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I thought we’d kick off the New Year with two of the biggest books of 2013. Both couple length with accessible, engaging prose that seduces the reader all the way to the end.
Donna Tartt made her name with The Secret History over 20 years ago, and it has since gained cult status. The Goldfinch, her third book, takes a young teenager as its protagonist.
Doctor Sleep brings back one of Stephen King’s most memorable characters. Danny Torrance lived through a lot in The Shining, but surviving the Overlook Hotel was, apparently, only the beginning.
Oh, and Stephen King wrote the front page New York Times Book Review piece on The Goldfinch. He declares it, “a rarity that comes along perhaps half a dozen times per decade, a smartly written literary novel that connects with the heart as well as the mind.”
TARTT, Donna. The Goldfinch. 771p. Little, Brown. Oct. 2013. Tr $30. ISBN 9780316055437. LC 2013028907.
Adult/High School–On their final day together, 13-year-old Theo and his mother are visiting the Metropolitan Museum. Theo notices the ginger-haired girl with her grandfather just minutes before the explosion. In the haze of dust and pain and confusion that follows, the grandfather, with his final breath, begs Theo to take a small, invaluable painting, The Goldfinch. Theo stumbles out of the wreckage, carrying the painting in a nylon shopping bag, little realizing that he has forever lost his mother and gained a burden that might cost his life. Theo’s adolescence plays out across many landscapes. The comfortable security of Hobie’s antique shop, where he is loved without question, becomes his true north. His life with the family of a schoolmate is a lesson in wealthy pretense. But it is in Las Vegas, where Theo lives with his estranged father, that Theo meets his lifeline: Boris, a teen with a patchwork of international experience. Boris bursts into Theo’s gloom like a well-intentioned missile, crashing against Theo’s constructions of morality while fusing the kind of male bond that comes of shared danger. Boris is hysterically funny and preternaturally wise. The scope of this novel is epic and calls to mind many other great literary works. Readers may be reminded of the tremendous coincidences of Dickens, or Salinger’s blend of urban sophistication and adolescent angst. There are also dashes of Dostoyevsky in Theo’s guilt-ridden preoccupation with his theft of The Goldfinch. Ambitious teen readers will love Tartt’s beautiful writing, as well as her unforgettable characters and settings.–Diane Colson, Nashville Public Library, TN
KING, Stephen. Doctor Sleep. 544p. Scribner. Sept. 2013. Tr $30. ISBN 9781476727653; ebk. ISBN 9781476727660.
Adult/High School–Who can resist finding out what happened to Danny Torrance after the Overlook Hotel exploded in a ball of flame? King plays to fans of The Shining (Doubleday, 1977) by bringing back the apparitions from the Overlook, who continue to haunt Danny until his mother calls on Dick Hallorann to teach her son how to control them. As a young adult, Dan drinks to dull his abilities. Intent on self-destruction, he lands in Frazier, New Hampshire and meets Billy Freeman and Casey Kingsley. Billy becomes his friend and Casey his AA sponsor. Working at the local hospice, Dan becomes known as Doctor Sleep for his gift of easing the final moments of the dying. Then there’s Abra who, as a baby, predicts the events of 9/11. Her grandmother and parents are terrified to reveal her powers to anyone, but a trusted pediatrician determines that at the very least she has telekinetic, telepathic and psychic abilities. Abra makes contact with Dan by “writing” on a chalkboard in his room, and they carry on a correspondence. At 12, she senses the True Knot, a parasitic tribe that moves across the country via RV and lives on the steam from children with the shining, which is gathered by torturing their victims. Rose the Hat, their leader, senses Abra in return and decides to capture her. The novel builds to a final showdown that brings all of its characters (including The Overlook) together. Given the recent popularity of television’s Under the Dome and unwavering interest in The Shining, both the movie and the novel, libraries can expect demand from teens.–Angela Carstensen, Convent of the Sacred Heart, New York City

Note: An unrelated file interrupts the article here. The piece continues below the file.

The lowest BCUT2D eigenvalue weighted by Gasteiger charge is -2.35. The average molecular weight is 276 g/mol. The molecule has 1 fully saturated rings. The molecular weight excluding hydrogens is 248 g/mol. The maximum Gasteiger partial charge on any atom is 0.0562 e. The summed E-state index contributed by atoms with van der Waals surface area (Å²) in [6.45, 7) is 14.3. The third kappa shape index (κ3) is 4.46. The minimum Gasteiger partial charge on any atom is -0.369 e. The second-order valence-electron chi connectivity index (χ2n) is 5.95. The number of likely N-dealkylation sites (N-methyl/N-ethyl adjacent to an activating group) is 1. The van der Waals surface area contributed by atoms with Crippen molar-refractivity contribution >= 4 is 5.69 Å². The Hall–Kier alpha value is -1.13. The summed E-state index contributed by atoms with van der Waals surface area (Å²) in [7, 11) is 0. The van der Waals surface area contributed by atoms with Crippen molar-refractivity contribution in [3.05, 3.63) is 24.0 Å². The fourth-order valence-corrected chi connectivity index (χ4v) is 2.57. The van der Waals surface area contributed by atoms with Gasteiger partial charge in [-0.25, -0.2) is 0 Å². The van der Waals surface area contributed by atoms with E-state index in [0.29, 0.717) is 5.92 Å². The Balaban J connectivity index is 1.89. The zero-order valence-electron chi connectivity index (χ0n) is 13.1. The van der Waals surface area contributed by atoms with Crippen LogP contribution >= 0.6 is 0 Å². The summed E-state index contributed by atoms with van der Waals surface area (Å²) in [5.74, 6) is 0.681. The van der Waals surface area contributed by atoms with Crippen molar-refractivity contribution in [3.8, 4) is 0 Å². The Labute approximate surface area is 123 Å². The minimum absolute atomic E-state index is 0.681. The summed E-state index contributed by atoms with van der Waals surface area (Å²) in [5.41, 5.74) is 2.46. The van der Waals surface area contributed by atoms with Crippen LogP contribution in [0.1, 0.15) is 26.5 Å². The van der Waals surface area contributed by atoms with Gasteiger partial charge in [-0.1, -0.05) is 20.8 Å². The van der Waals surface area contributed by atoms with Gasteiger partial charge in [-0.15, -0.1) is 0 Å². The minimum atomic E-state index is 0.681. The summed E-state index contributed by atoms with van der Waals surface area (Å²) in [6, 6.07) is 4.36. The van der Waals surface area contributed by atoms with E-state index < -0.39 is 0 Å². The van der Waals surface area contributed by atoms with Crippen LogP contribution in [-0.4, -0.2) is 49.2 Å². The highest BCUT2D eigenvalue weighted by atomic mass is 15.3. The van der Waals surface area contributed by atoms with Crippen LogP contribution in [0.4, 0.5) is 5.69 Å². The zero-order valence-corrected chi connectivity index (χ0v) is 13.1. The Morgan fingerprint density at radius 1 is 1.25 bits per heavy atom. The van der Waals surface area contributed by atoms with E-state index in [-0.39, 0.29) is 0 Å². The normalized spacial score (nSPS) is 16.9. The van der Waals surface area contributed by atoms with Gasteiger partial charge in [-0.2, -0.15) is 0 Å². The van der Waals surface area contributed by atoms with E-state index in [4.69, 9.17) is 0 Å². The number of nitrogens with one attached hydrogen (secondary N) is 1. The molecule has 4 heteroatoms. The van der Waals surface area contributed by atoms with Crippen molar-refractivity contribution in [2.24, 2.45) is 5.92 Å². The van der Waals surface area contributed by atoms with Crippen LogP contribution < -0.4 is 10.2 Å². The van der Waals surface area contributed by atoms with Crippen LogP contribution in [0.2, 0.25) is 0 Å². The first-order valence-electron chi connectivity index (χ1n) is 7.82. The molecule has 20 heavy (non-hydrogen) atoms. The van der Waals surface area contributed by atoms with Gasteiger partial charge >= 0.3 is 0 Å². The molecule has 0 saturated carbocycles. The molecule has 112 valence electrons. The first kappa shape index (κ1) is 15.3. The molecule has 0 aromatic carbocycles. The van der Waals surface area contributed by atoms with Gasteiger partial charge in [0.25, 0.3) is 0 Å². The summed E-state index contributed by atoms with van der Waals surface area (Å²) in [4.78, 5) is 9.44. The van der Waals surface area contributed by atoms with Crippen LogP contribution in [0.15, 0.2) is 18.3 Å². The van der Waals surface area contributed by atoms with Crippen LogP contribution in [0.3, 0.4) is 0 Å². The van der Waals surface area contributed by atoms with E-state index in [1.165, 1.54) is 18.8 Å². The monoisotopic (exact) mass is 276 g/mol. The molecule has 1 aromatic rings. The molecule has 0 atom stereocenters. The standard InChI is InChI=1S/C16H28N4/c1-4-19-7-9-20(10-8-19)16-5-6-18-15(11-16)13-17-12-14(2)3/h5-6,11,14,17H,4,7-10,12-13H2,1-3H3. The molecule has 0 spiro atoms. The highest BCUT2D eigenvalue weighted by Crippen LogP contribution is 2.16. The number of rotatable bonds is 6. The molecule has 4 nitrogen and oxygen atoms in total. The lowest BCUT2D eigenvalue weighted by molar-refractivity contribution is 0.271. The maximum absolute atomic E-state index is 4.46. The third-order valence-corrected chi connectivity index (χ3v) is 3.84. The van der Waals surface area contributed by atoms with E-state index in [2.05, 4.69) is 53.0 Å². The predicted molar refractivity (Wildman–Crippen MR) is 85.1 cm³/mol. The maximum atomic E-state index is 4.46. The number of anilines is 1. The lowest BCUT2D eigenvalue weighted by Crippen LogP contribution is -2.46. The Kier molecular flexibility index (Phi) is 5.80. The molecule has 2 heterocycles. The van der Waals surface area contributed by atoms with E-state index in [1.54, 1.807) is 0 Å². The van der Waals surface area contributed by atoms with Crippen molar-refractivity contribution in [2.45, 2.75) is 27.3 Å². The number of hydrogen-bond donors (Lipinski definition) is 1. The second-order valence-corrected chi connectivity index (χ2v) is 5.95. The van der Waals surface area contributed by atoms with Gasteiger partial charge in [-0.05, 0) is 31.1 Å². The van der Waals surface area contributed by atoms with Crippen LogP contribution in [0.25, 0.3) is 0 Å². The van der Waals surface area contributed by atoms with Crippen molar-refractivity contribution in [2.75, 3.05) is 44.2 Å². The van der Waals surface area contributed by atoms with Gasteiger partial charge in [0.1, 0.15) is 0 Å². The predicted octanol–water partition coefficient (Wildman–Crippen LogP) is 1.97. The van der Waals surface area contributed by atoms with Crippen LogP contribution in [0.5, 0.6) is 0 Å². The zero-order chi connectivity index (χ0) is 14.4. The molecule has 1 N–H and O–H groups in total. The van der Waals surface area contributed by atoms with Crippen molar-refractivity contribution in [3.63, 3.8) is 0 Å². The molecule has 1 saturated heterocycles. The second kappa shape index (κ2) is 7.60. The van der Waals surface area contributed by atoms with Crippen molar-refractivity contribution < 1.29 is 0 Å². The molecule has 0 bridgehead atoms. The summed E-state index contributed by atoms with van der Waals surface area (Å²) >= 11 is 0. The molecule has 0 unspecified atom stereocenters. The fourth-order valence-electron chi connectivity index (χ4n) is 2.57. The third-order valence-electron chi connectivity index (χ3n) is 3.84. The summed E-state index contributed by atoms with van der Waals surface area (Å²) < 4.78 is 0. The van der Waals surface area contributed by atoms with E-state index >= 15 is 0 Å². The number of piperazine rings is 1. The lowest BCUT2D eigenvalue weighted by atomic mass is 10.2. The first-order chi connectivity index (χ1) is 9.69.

Filed under: Weekly Reviews
About Angela Carstensen
Angela Carstensen is Head Librarian and an Upper School Librarian at Convent of the Sacred Heart in New York City. Angela served on the Alex Awards committee for four years, chairing the 2008 committee, and chaired the first YALSA Award for Excellence in Nonfiction for Young Adult committee in 2009. Recently, she edited Outstanding Books for the College Bound: Titles and Programs for a New Generation (ALA Editions, 2011). Contact her via Twitter @AngeReads.
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